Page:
a professor instructs a student on research projects in a lab

Q&A: Professor, Mentee Talk Benefits of Undergrad Research

Undergraduate research opportunities enrich the learning experience and, in many instances, provide insight into future career or graduate-level interests.

Dr. Aijun Song, associate professor of electrical and computer engineering, mentors many undergraduate and graduate students in the mu-Net Lab, which studies wireless communications, networking and robotics for marine applications.

Carter Pate, a computer engineering major from Kansas City, Missouri, is currently working in Song’s lab on a project that explores wireless communications for autonomous underwater vehicles. This research, which investigates sound waves in aquatic environments, could help oceanographers explore and monitor the ocean.

Dr. Song, how and why did you become a faculty research mentor?

A.S.: Becoming a faculty research mentor happened organically for me. Each semester, I have the privilege of identifying exceptional undergraduate students in my class. I invited these students to participate in research projects in my lab. That was how I started to mentor undergraduate researchers.

A.S.: It is a mutually beneficial arrangement. Multiple undergraduate students have not only made substantial contributions to my research projects but have also chosen to pursue graduate studies with me.

What are the benefits of involving undergraduate students in your research?

A.S.: Mentoring undergraduate researchers has been a rewarding experience for me. Witnessing their growth and development has been gratifying. Three of my former undergraduate researchers have gone on to pursue doctoral degrees at institutions like Johns Hopkins University, the University of Florida and The University of Alabama. Several have also earned accolades at the departmental, university and even national levels.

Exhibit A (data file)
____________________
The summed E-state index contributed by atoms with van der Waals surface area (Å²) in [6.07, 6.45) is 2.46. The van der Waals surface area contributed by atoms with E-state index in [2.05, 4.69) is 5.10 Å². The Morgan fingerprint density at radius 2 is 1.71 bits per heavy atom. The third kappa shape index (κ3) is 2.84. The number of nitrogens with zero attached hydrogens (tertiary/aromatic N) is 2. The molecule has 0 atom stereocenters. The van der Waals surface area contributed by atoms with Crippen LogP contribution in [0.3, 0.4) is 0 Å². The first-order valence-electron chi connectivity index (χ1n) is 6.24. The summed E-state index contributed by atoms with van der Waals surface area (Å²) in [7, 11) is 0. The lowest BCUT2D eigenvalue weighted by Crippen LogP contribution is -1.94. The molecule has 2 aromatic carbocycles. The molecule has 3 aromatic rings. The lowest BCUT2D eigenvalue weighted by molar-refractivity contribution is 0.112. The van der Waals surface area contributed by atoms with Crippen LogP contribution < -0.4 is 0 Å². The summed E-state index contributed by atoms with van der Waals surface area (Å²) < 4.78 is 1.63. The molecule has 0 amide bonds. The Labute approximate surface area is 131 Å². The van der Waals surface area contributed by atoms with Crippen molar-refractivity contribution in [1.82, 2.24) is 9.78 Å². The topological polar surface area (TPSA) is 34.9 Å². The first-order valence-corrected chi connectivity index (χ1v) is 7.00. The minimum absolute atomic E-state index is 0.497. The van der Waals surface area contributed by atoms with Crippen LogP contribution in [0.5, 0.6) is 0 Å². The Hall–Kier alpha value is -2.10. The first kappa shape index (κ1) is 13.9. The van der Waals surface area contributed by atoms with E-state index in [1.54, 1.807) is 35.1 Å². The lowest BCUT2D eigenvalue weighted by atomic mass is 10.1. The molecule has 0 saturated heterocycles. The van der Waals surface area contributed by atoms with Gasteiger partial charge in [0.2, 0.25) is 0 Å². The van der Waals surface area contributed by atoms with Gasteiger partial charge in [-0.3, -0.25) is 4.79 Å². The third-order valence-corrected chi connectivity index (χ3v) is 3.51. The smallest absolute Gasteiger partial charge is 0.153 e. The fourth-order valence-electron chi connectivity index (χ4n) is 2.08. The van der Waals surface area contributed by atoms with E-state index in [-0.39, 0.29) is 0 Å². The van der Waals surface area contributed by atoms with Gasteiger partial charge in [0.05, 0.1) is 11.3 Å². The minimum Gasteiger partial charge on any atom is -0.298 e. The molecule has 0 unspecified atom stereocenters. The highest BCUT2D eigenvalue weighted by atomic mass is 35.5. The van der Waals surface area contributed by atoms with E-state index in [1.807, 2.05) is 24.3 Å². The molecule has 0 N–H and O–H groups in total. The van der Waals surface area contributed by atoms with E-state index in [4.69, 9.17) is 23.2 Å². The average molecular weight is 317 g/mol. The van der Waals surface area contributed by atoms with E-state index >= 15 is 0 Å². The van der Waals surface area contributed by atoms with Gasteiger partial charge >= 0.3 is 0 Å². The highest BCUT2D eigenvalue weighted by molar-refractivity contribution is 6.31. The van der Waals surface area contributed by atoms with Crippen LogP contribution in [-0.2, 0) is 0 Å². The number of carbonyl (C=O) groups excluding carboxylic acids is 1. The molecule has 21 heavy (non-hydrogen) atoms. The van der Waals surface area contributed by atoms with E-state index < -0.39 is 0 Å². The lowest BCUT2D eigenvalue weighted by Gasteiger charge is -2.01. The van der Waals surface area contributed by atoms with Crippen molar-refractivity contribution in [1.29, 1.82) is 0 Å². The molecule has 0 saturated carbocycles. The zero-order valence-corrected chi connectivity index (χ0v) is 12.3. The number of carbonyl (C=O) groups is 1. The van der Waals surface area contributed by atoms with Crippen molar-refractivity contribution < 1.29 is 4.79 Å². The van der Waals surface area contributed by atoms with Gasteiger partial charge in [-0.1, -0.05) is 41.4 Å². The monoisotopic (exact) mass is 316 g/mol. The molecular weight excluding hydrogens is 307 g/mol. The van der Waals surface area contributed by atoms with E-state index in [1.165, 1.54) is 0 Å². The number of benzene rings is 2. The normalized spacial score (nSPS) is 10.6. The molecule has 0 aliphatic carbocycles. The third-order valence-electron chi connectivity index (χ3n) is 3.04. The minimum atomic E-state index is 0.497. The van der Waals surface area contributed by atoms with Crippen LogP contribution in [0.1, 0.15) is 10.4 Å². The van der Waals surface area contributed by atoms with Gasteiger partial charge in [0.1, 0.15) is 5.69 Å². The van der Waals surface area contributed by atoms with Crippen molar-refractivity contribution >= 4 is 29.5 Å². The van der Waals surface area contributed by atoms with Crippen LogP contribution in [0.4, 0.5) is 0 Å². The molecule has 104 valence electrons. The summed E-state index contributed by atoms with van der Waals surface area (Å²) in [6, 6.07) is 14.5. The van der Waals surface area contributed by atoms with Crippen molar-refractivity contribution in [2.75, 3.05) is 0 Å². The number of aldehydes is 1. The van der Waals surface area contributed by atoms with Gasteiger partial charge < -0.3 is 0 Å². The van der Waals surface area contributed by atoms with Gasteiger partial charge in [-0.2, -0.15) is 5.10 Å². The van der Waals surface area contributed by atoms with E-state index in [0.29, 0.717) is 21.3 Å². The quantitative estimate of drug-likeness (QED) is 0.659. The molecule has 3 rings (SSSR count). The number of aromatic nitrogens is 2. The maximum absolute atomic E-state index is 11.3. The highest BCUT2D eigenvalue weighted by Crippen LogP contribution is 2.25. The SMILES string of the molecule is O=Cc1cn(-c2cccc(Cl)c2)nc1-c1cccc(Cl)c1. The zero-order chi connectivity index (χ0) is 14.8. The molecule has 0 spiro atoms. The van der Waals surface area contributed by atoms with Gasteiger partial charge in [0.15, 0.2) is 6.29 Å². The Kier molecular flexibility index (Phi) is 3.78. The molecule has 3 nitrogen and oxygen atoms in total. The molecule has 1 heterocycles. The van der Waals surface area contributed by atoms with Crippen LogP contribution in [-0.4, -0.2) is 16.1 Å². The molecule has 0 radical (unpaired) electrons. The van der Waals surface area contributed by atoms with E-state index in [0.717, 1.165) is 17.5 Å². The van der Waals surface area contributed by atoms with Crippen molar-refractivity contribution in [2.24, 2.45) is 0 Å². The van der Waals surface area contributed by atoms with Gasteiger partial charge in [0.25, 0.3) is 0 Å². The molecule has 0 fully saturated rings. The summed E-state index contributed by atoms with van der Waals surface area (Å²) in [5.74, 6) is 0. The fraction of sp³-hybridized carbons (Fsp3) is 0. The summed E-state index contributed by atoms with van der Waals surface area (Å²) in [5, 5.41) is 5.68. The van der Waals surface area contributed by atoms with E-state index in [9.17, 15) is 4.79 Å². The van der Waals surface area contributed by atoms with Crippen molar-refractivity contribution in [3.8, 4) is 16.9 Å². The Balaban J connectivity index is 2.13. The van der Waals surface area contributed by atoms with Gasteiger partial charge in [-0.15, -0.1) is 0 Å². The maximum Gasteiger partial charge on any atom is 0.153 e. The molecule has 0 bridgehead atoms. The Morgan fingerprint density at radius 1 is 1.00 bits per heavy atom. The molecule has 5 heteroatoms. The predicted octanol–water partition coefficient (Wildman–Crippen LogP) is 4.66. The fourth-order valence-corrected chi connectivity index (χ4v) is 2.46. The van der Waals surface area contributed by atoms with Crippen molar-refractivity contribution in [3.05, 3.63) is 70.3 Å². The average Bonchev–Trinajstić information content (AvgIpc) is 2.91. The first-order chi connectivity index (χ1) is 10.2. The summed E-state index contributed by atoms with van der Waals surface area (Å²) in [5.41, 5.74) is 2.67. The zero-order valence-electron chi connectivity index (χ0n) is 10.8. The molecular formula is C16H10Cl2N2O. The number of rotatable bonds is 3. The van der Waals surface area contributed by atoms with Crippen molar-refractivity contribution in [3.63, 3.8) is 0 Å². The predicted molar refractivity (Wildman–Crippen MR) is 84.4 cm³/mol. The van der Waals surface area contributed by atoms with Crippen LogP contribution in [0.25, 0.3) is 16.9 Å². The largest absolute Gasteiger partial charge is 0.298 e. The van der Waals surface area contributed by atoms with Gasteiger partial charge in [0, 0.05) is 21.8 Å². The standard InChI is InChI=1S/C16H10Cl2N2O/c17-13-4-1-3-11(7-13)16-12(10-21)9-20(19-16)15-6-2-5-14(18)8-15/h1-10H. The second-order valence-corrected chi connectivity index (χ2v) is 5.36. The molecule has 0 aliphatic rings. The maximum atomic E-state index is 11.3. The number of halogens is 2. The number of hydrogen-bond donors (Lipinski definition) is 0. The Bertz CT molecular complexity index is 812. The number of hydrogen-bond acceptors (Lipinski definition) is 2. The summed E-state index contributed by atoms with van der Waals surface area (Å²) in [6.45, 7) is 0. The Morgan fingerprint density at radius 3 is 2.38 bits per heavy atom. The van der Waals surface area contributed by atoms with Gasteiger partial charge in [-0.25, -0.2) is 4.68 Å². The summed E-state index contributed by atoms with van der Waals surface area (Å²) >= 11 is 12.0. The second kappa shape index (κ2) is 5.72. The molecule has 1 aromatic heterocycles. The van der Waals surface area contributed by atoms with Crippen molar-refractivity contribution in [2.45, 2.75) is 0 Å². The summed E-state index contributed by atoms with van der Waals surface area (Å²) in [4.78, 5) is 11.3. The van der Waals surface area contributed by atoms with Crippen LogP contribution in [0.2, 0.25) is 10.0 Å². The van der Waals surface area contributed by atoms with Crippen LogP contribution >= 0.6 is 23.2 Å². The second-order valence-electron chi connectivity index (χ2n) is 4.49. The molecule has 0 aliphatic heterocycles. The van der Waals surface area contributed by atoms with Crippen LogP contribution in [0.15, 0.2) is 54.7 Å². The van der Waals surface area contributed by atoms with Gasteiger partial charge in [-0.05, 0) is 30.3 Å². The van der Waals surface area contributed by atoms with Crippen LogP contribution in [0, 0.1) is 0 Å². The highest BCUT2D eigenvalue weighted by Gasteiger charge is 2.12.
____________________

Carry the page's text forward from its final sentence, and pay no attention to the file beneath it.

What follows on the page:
young man holds a long red piece of equipment in the lab where he does research
Carter Pate in the mu-Net Lab

A.S.: Undergraduate students can make significant contributions to the research project while getting their learning and experience. It is also a valuable pathway to identify and attract top students for future graduate studies.

Carter, talk about your experience with research — what does UA offer that is unique, and did you consider those offerings when choosing UA for your undergraduate career?

C.P.: The University of Alabama is classified as a R1 research institution. This designation describes institutions that are committed to producing groundbreaking research. At UA, the emphasis on research is evident. The Emerging Scholars Program and the Randall Research Scholars Program are academic programs geared directly toward promoting undergraduate research. The Office of Undergraduate Research hosts a team of student Undergraduate Research Ambassadors to advise students on conducting research. Simply looking at the campus reveals UA’s dedication to research, as the campus sports two buildings dedicated to engineering research at the heart of campus and a newly installed building for the Alabama Water Institute.

Why should undergraduates get involved with research or what advice would you give other students who want to get started in research?

C.P.: The hardest thing to do in a research position as an undergraduate is to get started. During your first semester of work in a lab, progress will feel slow. You may not immediately feel like your contributions are helpful, especially compared to the graduate students alongside whom you will be working. At these early stages, it is crucial to remember that the skills necessary to make waves in a lab will come with time. Give yourself time to grow into a project.

See Dr. Song’s AUVs featured in the Alabama Water Institute video.

Undergraduate students interested in learning more about research mentorship opportunities may contact Leanne Carroll, program manager, Office for Undergraduate Research.